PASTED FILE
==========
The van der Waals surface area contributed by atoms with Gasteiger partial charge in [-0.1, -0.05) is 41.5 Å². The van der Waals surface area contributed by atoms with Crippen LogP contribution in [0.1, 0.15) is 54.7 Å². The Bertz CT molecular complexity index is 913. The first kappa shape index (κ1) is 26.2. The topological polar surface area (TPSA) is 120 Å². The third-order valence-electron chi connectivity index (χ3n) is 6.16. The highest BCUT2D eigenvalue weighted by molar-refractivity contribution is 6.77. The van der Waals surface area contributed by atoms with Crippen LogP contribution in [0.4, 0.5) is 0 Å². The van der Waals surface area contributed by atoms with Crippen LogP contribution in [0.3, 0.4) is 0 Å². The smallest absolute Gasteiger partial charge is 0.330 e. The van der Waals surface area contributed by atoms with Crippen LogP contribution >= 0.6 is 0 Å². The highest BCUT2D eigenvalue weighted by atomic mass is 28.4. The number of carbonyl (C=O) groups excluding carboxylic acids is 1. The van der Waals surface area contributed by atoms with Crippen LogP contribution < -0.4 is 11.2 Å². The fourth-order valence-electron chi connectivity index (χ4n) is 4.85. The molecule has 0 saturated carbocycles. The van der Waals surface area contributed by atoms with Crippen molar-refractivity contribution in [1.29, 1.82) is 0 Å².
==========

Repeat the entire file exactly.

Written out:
The van der Waals surface area contributed by atoms with Gasteiger partial charge in [-0.1, -0.05) is 41.5 Å². The van der Waals surface area contributed by atoms with Crippen LogP contribution in [0.1, 0.15) is 54.7 Å². The Bertz CT molecular complexity index is 913. The first kappa shape index (κ1) is 26.2. The topological polar surface area (TPSA) is 120 Å². The third-order valence-electron chi connectivity index (χ3n) is 6.16. The highest BCUT2D eigenvalue weighted by molar-refractivity contribution is 6.77. The van der Waals surface area contributed by atoms with Crippen LogP contribution in [0.4, 0.5) is 0 Å². The van der Waals surface area contributed by atoms with Crippen LogP contribution in [0.3, 0.4) is 0 Å². The smallest absolute Gasteiger partial charge is 0.330 e. The van der Waals surface area contributed by atoms with Crippen LogP contribution >= 0.6 is 0 Å². The highest BCUT2D eigenvalue weighted by atomic mass is 28.4. The number of carbonyl (C=O) groups excluding carboxylic acids is 1. The van der Waals surface area contributed by atoms with Crippen LogP contribution < -0.4 is 11.2 Å². The fourth-order valence-electron chi connectivity index (χ4n) is 4.85. The molecule has 0 saturated carbocycles. The van der Waals surface area contributed by atoms with Crippen molar-refractivity contribution in [1.29, 1.82) is 0 Å².